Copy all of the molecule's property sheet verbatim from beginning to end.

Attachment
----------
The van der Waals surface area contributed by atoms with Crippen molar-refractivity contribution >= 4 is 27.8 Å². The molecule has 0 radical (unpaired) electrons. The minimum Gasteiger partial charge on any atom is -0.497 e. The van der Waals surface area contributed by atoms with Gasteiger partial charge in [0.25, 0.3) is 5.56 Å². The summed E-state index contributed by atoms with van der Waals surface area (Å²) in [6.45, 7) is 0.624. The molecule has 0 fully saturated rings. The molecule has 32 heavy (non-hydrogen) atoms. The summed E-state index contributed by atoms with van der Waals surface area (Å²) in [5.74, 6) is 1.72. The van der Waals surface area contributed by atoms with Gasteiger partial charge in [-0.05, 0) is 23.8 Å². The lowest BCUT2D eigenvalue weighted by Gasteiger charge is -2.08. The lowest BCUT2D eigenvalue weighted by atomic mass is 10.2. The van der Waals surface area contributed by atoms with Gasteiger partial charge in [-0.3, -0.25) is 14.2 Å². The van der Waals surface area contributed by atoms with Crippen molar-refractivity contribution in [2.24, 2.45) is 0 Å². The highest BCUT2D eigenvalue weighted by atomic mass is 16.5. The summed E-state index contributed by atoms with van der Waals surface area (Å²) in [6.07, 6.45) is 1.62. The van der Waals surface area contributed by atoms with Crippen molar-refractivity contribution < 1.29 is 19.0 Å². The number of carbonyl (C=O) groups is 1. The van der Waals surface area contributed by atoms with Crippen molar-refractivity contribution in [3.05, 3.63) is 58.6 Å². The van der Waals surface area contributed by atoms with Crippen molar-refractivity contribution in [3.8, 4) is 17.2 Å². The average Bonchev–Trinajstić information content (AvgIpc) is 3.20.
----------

The van der Waals surface area contributed by atoms with Crippen molar-refractivity contribution >= 4 is 27.8 Å². The molecule has 0 radical (unpaired) electrons. The minimum Gasteiger partial charge on any atom is -0.497 e. The van der Waals surface area contributed by atoms with Gasteiger partial charge in [0.25, 0.3) is 5.56 Å². The summed E-state index contributed by atoms with van der Waals surface area (Å²) in [6.45, 7) is 0.624. The molecule has 0 fully saturated rings. The molecule has 32 heavy (non-hydrogen) atoms. The summed E-state index contributed by atoms with van der Waals surface area (Å²) in [5.74, 6) is 1.72. The van der Waals surface area contributed by atoms with Gasteiger partial charge in [-0.05, 0) is 23.8 Å². The lowest BCUT2D eigenvalue weighted by Gasteiger charge is -2.08. The lowest BCUT2D eigenvalue weighted by atomic mass is 10.2. The van der Waals surface area contributed by atoms with Gasteiger partial charge in [-0.3, -0.25) is 14.2 Å². The van der Waals surface area contributed by atoms with Crippen molar-refractivity contribution in [2.24, 2.45) is 0 Å². The highest BCUT2D eigenvalue weighted by atomic mass is 16.5. The summed E-state index contributed by atoms with van der Waals surface area (Å²) in [6.07, 6.45) is 1.62. The van der Waals surface area contributed by atoms with Crippen molar-refractivity contribution < 1.29 is 19.0 Å². The number of carbonyl (C=O) groups is 1. The van der Waals surface area contributed by atoms with Crippen molar-refractivity contribution in [3.05, 3.63) is 58.6 Å². The van der Waals surface area contributed by atoms with Crippen molar-refractivity contribution in [3.8, 4) is 17.2 Å². The average Bonchev–Trinajstić information content (AvgIpc) is 3.20.